Many AVL systems track ambulances and implement local priority using techniques identified above. Some make use of the centralised control and implement priority along a corridor using the “go straight through” assumption. We are now MTDs able to advise the traffic control systems where the vehicle wants to go and solutions like the Cornerstone product from Transport for NSW, can automatically map the intersection to the possible signalised movements. The SCATS Priority Engine (SPE) then uses this with a GPS feed and predictions of vehicle arrivals to deliver priority.

Conclusion

Traffic signal priority for buses is a well proven technology. Utilising either local priority mechanisms or sending requests to a central controller for implementation helps keep buses running to time. Ambulances have also benefited from basic priority systems. However, unlike public transport vehicles, ambulances have a higher level of criticality, do not follow a fixed route and often have higher speeds on the roads.

Given the increased chance of an accident when ambulances are operating with lights and sirens on, and the criticality of time on the journey, the benefits of traffic signal priority are clear. Mobile Data terminals with AVL capability, turn by turn directions and high-speed digital data communications now make this possible. We now know where the ambulance is, where it wants to go and when it will get to the intersection. Sending this information to a priority engine and brokering it along with other requests results in more green time, clear out waiting traffic and deliver a faster safer journey for all.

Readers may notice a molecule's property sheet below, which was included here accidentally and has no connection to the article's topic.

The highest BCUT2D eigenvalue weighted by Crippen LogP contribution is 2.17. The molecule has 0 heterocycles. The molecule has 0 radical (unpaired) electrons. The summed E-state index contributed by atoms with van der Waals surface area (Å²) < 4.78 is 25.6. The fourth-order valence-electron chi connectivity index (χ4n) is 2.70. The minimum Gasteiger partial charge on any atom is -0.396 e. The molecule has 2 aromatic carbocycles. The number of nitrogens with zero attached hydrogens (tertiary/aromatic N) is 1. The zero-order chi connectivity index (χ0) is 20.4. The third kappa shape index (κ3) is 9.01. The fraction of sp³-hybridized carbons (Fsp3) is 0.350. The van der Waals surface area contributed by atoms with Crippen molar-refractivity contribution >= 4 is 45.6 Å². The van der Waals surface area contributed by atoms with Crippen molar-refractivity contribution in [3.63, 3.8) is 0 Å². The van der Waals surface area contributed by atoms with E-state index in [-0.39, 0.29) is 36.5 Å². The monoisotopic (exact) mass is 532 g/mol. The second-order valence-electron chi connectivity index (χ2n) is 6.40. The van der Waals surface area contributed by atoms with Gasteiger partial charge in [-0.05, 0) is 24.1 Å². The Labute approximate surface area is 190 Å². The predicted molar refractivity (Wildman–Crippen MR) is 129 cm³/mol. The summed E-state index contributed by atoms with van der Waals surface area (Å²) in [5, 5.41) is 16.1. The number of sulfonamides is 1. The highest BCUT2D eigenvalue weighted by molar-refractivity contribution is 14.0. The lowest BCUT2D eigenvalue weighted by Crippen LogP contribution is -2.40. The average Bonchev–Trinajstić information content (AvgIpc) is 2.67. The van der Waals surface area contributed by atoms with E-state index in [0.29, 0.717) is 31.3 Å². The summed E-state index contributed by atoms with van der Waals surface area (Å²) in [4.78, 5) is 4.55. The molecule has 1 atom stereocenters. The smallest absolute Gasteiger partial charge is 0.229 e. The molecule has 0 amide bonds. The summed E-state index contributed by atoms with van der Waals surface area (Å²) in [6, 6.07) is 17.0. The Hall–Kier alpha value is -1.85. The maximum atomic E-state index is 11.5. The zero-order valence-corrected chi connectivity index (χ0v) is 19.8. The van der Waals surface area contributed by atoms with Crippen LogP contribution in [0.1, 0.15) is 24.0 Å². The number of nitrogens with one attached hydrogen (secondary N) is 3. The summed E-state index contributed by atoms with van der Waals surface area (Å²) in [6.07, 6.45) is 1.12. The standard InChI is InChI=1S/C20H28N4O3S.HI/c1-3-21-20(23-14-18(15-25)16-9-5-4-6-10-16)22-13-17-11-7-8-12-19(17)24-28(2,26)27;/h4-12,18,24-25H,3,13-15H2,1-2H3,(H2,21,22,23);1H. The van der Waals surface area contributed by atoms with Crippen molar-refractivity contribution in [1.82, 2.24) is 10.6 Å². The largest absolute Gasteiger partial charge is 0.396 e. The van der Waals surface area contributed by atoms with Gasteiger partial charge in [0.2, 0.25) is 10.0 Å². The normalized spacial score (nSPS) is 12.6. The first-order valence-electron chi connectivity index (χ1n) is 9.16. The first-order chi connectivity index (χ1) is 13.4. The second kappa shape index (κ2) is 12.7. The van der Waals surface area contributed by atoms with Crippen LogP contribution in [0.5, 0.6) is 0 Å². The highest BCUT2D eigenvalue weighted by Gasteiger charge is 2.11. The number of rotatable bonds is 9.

References:

[1] Watanabe, B.L., Patterson, G.S., Kempema, J.M, Magallanes, O., & Brown, L.H. (2019). Is use of warning lights and sirens associated with increased risk of ambulance crashes? A contemporary analysis using national EMS information system (NEMSIS) data. Annals of Emergency Medicine, 74(1).
[2] https://injuryfacts.nsc.org/motor-vehicle/road-users/emergency-vehicles/
[3] “Opticom: Emergency Vehicle Preemption,” 2012, http://www.gtt.com/emergency-vehicle-preemption.
[4] https://journals.sagepub.com/doi/pdf/10.1155/2013/834976
[5] https://5g-mobix.com/assets/files/Latency-Assesment-for-CCAM-services-over-5G.pdf
[6] Case Study – Emergency Vehicle Priority EVP, Transmax, 2018

Mitch Farquhar
Mitch Farquhar

R&D Manager

 

Mitch has more than 20 years of experience building software solutions. He has led teams through all phases of the software development life cycle, including prototyping, patenting, commercialisation, implementation, and maintenance. Mitch plays a key role in defining Corvanta’s strategy for the provision of next generation pre-hospital care technology to our customers.